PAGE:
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Palm Springs leaders discuss airport concessions, downtown park

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An American Airlines flight takes off Palm Springs International Airport, November 19, 2019. (Photo: Jay Calderon/The Desert Sun)

More improvements are coming to the Palm Springs International Airport.

On Thursday, the Palm Springs City Council unanimously approved an amendment to the airport concession lease agreement and concept designs related to a demonstration garden and future turf conversion projects.

An extension of the concessions agreement with Paradies Shops, which has operated at the airport since 1999, will be in effect through April 2023, according to the city.

It will include a $512,000 investment from Paradies to improve food and bar spaces with proposed concepts such as Santa Rosa Kitchen and Spirits, PSP Coffee House and The Wine Bar at PSP in lieu of the 12th Fairway, Starbucks and California Vintage. 

Approving the amendment will allow Paradies to begin working on design plans, acquiring equipment and hiring staff in hopes of opening some locations by mid-November, according to a staff report. 

The deal with Paradies comes as more airlines announce flights to and from Palm Springs. On Thursday, Southwest Airlines announced it will begin flying out of Palm Springs on Nov. 15 to Phoenix, Oakland and Denver.

“I think it’s important that when people come into our airport, they have a good experience so they’ll want to return,” Councilman Dennis Woods said. “Part of that experience is having vendors available for food and drink as they pass through, especially if they’ve been on a long flight.”

The agreement also comes several months after HMS Host, which used to manage food and beverage sales at the airport, terminated its operations there effective July 31. 

“HMS’s termination of operations eliminated food service, bar service, and the two licensed Starbucks operations at PSP,” a staff report stated.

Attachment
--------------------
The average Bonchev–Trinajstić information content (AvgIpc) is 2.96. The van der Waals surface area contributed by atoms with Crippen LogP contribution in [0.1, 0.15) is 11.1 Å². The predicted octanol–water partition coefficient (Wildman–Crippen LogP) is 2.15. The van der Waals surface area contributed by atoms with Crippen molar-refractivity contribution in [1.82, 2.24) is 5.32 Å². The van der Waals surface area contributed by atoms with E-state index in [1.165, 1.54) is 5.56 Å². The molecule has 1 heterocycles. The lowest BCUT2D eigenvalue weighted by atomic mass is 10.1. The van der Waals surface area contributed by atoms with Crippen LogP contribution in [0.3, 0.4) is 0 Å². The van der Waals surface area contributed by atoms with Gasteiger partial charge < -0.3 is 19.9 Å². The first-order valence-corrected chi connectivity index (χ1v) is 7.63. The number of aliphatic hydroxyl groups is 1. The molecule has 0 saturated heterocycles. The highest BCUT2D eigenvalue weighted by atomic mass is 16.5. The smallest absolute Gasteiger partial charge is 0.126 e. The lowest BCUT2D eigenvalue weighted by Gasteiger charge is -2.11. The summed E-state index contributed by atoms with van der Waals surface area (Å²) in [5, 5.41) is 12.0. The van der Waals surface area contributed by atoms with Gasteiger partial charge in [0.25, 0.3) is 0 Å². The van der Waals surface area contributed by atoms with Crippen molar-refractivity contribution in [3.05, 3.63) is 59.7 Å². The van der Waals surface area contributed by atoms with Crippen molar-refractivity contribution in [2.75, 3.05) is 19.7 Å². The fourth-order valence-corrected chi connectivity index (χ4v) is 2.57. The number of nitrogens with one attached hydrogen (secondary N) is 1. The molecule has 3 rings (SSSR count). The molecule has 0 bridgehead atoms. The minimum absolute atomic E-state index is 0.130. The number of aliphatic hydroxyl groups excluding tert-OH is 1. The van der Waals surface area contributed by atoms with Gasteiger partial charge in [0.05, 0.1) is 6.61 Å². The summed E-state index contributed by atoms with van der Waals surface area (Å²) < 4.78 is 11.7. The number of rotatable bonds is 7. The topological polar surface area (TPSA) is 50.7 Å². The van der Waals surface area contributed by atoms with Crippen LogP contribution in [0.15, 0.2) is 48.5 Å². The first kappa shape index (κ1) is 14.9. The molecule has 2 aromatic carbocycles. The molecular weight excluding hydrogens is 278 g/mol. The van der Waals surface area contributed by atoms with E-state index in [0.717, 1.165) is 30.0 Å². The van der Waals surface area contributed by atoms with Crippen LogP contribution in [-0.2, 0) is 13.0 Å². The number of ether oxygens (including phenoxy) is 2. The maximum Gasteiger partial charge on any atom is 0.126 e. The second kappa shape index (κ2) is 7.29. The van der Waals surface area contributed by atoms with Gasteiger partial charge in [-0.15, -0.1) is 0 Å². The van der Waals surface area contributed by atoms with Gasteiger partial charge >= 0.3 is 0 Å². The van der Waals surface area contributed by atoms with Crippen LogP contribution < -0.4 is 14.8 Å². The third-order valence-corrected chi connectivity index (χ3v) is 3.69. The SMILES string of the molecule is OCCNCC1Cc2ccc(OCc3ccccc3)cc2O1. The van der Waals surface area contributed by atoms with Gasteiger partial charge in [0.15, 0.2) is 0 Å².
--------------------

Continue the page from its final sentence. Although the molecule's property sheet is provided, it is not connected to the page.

In addition to concessions, the

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Officials discuss improvements to mass transit options for the West Island



a bus that is parked on the side of a road: STM bus 485 heading North on St-Jean Boulevard in Pointe-Claire


© Tim Sargeant/Global News
STM bus 485 heading North on St-Jean Boulevard in Pointe-Claire

The West Island has long been a place where the automobile is the primary mode of transportation for people to get around.

The sprawling landscape, low-density housing and malls with ample parking have made it much easier for people to move around by driving compared to taking buses and trains.

Officials are trying to slowly change that through new high-density housing developments near public transit stations and the new electric train line, Le réseau express métropolitain (REM).

But some local mayors insists massive new parking spaces at REM stations and easy access to get to them are necessary to boost public transit.

Read more: Climate activists demanding quick transition to a green economy in Quebec

“We need to have an access point like a massive parking lot, for example, as was proposed in the beginning,” Jim Beis, Pierrefonds-Roxboro Borough Mayor told Global News.

It’s a feeling shared by Pointe-Claire mayor John Belvedere.

“The only way those systems work is you want to be efficient is getting the people there easily so that’s what we have to do,” he told Global News.

An online seminar, hosted by a local environmental health board, is studying all the options toward improving mass transit in the West Island.

The goal is to help make the Island of Montreal carbon-neutral by 2050 as proposed by the mayor, but the existing mass transit systems in place aren’t enough according to the host of the seminar.

“It’s not big enough yet to meet the targets for 2050,” Blaise Rémillard, of the Conseil régional de l’environnement de Montréal, told Global News.

Rémillard eventually plans to publish a list of recommendations to get toward a carbon neutral future.

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